Most everyone knows that the quickest route to sending your car insurance premiums skyrocketing is to get in an accident. Keeping a clean driving record is central to keeping your car insurance affordable.
Unfortunately, that’s far from the only thing that can drive your car insurance rates up. To understand this, it’s important to know why insurance rates go up at all. Insurance companies determine premium rates by assessing the risk that there will be a claim. To do this, they gather data on demographics, location, and a number of other factors, as well as information on you personally. Based on these factors, they determine how likely it is that you’ll be in an accident or moving violation — or otherwise have to make a claim, even if it isn’t your fault (like a natural disaster) — and set their premiums accordingly. The riskier you seem to be, the more you will pay for car insurance.
Some of these factors will have nothing to do with you, and there won’t be too much you can do about it. But some of those factors are under your control, and you can take some steps to either lower your premiums or, at the very least, keep them from going up.
When getting an insurance quote, insurers will often ask you for your ZIP code. That’s because where you live makes a big difference in what your insurance premiums will look like. Big cities are, by nature, more dangerous than small towns, and carry a much bigger risk of traffic accidents. Areas with natural disasters like wildfires, floods, earthquakes, and volcanic activity make it more likely there will be an insurance claim due to damage. Not every state will come with a built-in risk factor, but if you live in an area with a high population density or tendency toward disasters, you should be prepared to pay higher premiums.
It may not be fair, but it’s just a fact: teenagers pay more in car insurance premiums than any other demographic. Younger drivers have a strong tendency to be riskier and more reckless in their driving behavior, and this means a larger chance of a mishap — and insurers will pass the cost of that risk on to you.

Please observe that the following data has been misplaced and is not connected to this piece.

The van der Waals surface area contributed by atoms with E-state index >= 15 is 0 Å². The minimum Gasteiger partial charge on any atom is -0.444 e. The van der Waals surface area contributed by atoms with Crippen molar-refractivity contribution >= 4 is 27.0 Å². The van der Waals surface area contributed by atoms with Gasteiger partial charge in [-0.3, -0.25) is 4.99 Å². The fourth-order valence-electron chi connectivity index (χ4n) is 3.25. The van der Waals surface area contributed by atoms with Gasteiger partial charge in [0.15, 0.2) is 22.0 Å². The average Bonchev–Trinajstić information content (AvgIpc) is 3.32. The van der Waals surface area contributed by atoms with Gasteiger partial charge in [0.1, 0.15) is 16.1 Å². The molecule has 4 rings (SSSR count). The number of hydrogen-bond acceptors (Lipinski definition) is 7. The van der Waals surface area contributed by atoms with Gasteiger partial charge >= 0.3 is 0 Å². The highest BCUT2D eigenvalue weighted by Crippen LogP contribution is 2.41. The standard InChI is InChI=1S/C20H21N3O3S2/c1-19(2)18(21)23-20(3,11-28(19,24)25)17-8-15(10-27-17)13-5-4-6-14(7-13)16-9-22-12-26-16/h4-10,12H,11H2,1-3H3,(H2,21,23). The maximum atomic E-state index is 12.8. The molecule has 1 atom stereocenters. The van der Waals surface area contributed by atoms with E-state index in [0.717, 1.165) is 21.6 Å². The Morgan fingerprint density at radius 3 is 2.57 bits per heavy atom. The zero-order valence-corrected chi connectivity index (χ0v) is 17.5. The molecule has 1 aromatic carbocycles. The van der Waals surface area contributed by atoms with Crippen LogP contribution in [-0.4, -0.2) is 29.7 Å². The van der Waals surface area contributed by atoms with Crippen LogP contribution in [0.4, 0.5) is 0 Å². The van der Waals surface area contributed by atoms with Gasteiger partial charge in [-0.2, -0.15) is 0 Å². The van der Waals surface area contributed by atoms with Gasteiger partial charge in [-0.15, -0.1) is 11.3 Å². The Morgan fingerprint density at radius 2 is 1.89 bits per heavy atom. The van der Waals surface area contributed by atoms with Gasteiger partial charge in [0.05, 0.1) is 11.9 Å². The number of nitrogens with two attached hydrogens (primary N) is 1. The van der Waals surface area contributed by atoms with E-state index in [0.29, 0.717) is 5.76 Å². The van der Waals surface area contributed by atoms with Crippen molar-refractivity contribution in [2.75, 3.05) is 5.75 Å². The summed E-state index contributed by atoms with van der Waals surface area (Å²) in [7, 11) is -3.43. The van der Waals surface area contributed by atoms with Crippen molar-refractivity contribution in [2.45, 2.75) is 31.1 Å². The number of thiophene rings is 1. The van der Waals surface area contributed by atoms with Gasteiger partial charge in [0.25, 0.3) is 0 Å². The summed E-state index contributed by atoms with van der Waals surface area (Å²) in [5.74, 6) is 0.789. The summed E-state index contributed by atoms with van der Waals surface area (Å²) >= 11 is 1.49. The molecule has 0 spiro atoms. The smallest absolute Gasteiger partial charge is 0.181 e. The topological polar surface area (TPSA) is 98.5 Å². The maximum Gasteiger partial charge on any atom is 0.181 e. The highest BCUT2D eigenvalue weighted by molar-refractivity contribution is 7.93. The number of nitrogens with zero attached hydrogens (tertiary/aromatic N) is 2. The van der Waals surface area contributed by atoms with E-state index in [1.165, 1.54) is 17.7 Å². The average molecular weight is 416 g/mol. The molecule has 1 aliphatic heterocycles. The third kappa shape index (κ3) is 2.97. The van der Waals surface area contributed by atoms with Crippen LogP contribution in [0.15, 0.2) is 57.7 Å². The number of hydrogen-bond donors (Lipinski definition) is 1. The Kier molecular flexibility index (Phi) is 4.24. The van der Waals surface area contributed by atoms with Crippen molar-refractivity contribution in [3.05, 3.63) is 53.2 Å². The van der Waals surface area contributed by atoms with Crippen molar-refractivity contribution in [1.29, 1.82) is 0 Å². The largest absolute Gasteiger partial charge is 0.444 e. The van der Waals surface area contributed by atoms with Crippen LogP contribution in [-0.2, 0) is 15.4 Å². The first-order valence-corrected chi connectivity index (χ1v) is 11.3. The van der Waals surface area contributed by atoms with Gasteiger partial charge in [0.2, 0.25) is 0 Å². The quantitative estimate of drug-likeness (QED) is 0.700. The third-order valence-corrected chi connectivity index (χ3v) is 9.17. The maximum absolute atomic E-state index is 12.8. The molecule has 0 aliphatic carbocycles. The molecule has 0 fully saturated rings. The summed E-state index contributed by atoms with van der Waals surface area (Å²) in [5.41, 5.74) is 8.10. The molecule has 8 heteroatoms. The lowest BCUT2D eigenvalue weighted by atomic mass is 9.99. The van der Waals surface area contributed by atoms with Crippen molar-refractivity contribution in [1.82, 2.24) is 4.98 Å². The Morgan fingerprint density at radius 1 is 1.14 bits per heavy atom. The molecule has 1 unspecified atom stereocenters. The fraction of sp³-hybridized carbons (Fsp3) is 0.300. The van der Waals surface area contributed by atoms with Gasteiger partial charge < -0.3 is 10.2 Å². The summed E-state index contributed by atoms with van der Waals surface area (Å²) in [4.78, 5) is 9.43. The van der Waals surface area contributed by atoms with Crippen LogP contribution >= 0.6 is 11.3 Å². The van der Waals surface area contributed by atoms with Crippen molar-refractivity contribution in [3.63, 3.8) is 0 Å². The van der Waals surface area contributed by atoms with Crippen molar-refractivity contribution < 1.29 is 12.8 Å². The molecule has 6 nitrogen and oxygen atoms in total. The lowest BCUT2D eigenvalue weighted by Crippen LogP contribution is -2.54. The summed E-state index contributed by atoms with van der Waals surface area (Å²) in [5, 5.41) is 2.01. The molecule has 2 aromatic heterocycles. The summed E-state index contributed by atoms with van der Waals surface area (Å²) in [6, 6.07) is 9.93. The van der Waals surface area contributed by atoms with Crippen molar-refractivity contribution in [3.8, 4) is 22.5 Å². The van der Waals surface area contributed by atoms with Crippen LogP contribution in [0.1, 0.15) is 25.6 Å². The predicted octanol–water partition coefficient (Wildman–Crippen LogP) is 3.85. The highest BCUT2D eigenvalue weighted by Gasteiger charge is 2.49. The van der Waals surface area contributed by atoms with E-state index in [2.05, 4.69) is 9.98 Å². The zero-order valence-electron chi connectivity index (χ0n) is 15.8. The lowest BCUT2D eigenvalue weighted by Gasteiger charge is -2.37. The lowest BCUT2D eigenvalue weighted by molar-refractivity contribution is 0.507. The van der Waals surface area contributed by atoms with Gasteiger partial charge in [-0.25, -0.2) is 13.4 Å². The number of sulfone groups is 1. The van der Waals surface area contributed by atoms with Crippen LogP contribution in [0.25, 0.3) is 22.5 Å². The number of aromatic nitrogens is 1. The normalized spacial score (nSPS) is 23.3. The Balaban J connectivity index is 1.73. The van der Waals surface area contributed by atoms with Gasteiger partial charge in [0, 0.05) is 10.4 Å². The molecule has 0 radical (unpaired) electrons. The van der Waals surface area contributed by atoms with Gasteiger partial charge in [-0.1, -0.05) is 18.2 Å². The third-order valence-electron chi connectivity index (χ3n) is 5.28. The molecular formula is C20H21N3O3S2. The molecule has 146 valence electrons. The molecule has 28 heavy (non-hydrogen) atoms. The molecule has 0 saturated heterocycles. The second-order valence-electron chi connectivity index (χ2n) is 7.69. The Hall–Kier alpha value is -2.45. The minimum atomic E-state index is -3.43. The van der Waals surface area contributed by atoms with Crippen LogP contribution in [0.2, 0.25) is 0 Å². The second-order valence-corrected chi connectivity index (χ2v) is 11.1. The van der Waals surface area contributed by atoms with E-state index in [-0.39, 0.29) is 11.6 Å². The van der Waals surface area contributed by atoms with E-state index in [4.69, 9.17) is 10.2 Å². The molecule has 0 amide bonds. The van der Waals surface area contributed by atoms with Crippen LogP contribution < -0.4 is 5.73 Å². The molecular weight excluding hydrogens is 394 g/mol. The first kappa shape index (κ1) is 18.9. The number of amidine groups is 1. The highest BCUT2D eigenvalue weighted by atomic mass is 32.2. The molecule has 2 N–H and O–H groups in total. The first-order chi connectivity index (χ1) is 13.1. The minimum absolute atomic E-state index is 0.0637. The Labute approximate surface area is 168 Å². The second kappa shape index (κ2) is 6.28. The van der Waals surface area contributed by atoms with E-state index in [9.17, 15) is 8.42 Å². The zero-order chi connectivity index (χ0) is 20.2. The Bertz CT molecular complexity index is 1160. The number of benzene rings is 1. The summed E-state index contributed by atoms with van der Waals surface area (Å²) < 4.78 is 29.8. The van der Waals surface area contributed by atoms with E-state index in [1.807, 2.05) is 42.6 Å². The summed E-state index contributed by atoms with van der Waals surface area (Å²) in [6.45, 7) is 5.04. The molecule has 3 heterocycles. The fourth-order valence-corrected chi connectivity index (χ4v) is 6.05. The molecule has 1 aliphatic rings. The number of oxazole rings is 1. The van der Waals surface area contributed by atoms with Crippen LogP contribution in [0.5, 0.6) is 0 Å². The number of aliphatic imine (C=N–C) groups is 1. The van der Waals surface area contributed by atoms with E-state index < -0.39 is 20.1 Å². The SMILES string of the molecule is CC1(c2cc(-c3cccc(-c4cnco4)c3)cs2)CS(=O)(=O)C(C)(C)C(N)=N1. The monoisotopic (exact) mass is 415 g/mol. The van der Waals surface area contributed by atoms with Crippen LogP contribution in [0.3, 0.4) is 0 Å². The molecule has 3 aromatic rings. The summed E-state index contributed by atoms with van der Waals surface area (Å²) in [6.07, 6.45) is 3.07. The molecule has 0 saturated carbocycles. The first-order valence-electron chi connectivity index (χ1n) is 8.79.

Why does marital status matter when it comes to your insurance premiums? It comes down to a few things: married people tend to drive safer when they have families and spouses to think of. Statistics have shown that single drivers are actually twice as likely to get into accidents than married drivers. This means married couples can save anywhere from 5 to 15 percent on their car insurance premiums.
Statistically, men tend to be more prone to crashes in their early years of driving, as they have a tendency to be more aggressive. According to figures, men also drive more than women do, and engage in risky driving behavior more often. This often leads to crashes involving male drivers to be more severe than those with female drivers — all of which can add up to higher premiums for male drivers. These differences tend to shrink as policyholders get older, as proneness to accidents tends to even out as people age.
Previous Insurance Coverage
One of the other risk factors insurance companies look at is whether or not there’s been a lapse in your insurance. Uninsured drivers are an ongoing problem, and statistics have shown drivers without a lapse in coverage are less likely to get into an accident. Having an insurance record with no lapses can keep your rates from going up — which is why it might be preferable to get some free car insurance quotes and consider switching instead of allowing a lapse to happen.
There are a number of reasons why the vehicle you choose to drive can make a difference in your premiums. You may have heard the saying about red cars costing more to insure, and while it may not be true, it’s in the neighborhood of truth. Newer, sportier cars tend to be more expensive to insure because the cost of parts and repairs is higher in case of an accident, and drivers who own high-performance vehicles are statistically more likely to get in accidents, as not every driver knows how to handle those kinds of vehicles. A vehicle can also drive premiums up if it’s particularly prone to being stolen, or if it has a lot of expensive onboard technology. The exception to this is auto safety technology, which may actually bring your premiums down.
While these are some of the major factors that can drive your insurance rates up, there are some others as well. Having lower mileage on your car can mean lower premiums, as the less you drive, the lower the risk of an accident. Your credit rating can also be a factor in determining your insurance risk.
While not all these factors can be controlled, some can be mitigated or managed, and that can keep your insurance premiums from becoming prohibitively expensive.